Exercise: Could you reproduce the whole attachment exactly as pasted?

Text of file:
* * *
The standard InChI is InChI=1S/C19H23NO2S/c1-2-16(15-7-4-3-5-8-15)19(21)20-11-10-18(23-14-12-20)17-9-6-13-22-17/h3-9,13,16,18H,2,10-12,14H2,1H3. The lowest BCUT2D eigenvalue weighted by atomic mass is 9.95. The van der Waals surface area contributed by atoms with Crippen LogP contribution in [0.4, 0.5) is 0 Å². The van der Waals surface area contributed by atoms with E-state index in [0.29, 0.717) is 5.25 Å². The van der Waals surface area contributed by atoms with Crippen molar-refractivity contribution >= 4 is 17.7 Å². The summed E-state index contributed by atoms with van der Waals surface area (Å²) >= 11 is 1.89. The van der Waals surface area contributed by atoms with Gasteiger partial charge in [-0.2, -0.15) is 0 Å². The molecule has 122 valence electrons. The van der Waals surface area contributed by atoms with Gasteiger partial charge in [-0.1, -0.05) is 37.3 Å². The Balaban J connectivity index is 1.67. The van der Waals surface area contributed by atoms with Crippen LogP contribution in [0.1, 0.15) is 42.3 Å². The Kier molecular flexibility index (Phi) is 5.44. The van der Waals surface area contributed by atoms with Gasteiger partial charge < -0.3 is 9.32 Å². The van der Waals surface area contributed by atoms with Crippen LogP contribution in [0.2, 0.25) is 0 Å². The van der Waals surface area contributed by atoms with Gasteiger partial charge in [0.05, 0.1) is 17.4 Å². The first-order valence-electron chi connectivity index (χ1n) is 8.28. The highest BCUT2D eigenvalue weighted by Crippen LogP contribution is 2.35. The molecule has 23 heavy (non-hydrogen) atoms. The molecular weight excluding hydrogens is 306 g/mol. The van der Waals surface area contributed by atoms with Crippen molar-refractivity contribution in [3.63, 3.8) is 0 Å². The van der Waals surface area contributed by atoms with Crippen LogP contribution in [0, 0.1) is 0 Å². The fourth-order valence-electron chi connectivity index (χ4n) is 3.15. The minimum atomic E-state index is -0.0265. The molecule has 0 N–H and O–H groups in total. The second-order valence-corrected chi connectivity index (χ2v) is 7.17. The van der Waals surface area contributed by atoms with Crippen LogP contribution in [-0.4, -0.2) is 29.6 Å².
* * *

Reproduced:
The standard InChI is InChI=1S/C19H23NO2S/c1-2-16(15-7-4-3-5-8-15)19(21)20-11-10-18(23-14-12-20)17-9-6-13-22-17/h3-9,13,16,18H,2,10-12,14H2,1H3. The lowest BCUT2D eigenvalue weighted by atomic mass is 9.95. The van der Waals surface area contributed by atoms with Crippen LogP contribution in [0.4, 0.5) is 0 Å². The van der Waals surface area contributed by atoms with E-state index in [0.29, 0.717) is 5.25 Å². The van der Waals surface area contributed by atoms with Crippen molar-refractivity contribution >= 4 is 17.7 Å². The summed E-state index contributed by atoms with van der Waals surface area (Å²) >= 11 is 1.89. The van der Waals surface area contributed by atoms with Gasteiger partial charge in [-0.2, -0.15) is 0 Å². The molecule has 122 valence electrons. The van der Waals surface area contributed by atoms with Gasteiger partial charge in [-0.1, -0.05) is 37.3 Å². The Balaban J connectivity index is 1.67. The van der Waals surface area contributed by atoms with Crippen LogP contribution in [0.1, 0.15) is 42.3 Å². The Kier molecular flexibility index (Phi) is 5.44. The van der Waals surface area contributed by atoms with Gasteiger partial charge < -0.3 is 9.32 Å². The van der Waals surface area contributed by atoms with Crippen LogP contribution in [0.2, 0.25) is 0 Å². The van der Waals surface area contributed by atoms with Gasteiger partial charge in [0.05, 0.1) is 17.4 Å². The first-order valence-electron chi connectivity index (χ1n) is 8.28. The highest BCUT2D eigenvalue weighted by Crippen LogP contribution is 2.35. The molecule has 23 heavy (non-hydrogen) atoms. The molecular weight excluding hydrogens is 306 g/mol. The van der Waals surface area contributed by atoms with Crippen molar-refractivity contribution in [3.63, 3.8) is 0 Å². The van der Waals surface area contributed by atoms with Crippen LogP contribution in [0, 0.1) is 0 Å². The fourth-order valence-electron chi connectivity index (χ4n) is 3.15. The minimum atomic E-state index is -0.0265. The molecule has 0 N–H and O–H groups in total. The second-order valence-corrected chi connectivity index (χ2v) is 7.17. The van der Waals surface area contributed by atoms with Crippen LogP contribution in [-0.4, -0.2) is 29.6 Å².